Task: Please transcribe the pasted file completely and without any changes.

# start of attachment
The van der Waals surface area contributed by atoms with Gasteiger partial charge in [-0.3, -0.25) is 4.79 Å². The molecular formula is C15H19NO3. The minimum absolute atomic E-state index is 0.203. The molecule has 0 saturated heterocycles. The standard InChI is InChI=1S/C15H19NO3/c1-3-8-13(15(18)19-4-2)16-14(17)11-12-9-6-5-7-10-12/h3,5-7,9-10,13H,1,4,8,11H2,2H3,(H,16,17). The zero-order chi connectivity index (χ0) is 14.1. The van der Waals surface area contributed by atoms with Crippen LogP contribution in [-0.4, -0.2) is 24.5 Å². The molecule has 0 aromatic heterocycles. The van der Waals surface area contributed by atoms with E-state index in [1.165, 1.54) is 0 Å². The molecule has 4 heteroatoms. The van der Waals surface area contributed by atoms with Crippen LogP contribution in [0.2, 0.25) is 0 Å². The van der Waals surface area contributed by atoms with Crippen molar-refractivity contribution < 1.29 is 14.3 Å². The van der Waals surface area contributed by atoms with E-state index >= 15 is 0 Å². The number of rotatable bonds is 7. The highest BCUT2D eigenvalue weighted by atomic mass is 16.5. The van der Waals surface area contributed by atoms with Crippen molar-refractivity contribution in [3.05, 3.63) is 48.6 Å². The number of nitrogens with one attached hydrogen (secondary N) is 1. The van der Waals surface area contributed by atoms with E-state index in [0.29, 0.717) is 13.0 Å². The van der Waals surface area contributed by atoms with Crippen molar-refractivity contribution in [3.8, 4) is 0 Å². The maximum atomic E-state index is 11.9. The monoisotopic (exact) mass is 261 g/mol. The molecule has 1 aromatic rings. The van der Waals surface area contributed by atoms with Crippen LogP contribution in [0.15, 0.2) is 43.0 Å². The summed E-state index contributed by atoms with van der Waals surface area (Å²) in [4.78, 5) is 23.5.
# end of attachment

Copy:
The van der Waals surface area contributed by atoms with Gasteiger partial charge in [-0.3, -0.25) is 4.79 Å². The molecular formula is C15H19NO3. The minimum absolute atomic E-state index is 0.203. The molecule has 0 saturated heterocycles. The standard InChI is InChI=1S/C15H19NO3/c1-3-8-13(15(18)19-4-2)16-14(17)11-12-9-6-5-7-10-12/h3,5-7,9-10,13H,1,4,8,11H2,2H3,(H,16,17). The zero-order chi connectivity index (χ0) is 14.1. The van der Waals surface area contributed by atoms with Crippen LogP contribution in [-0.4, -0.2) is 24.5 Å². The molecule has 0 aromatic heterocycles. The van der Waals surface area contributed by atoms with E-state index in [1.165, 1.54) is 0 Å². The molecule has 4 heteroatoms. The van der Waals surface area contributed by atoms with Crippen LogP contribution in [0.2, 0.25) is 0 Å². The van der Waals surface area contributed by atoms with Crippen molar-refractivity contribution < 1.29 is 14.3 Å². The van der Waals surface area contributed by atoms with E-state index >= 15 is 0 Å². The number of rotatable bonds is 7. The highest BCUT2D eigenvalue weighted by atomic mass is 16.5. The van der Waals surface area contributed by atoms with Crippen molar-refractivity contribution in [3.05, 3.63) is 48.6 Å². The number of nitrogens with one attached hydrogen (secondary N) is 1. The van der Waals surface area contributed by atoms with E-state index in [0.29, 0.717) is 13.0 Å². The van der Waals surface area contributed by atoms with Crippen molar-refractivity contribution in [3.8, 4) is 0 Å². The maximum atomic E-state index is 11.9. The monoisotopic (exact) mass is 261 g/mol. The molecule has 1 aromatic rings. The van der Waals surface area contributed by atoms with Crippen LogP contribution in [0.15, 0.2) is 43.0 Å². The summed E-state index contributed by atoms with van der Waals surface area (Å²) in [4.78, 5) is 23.5.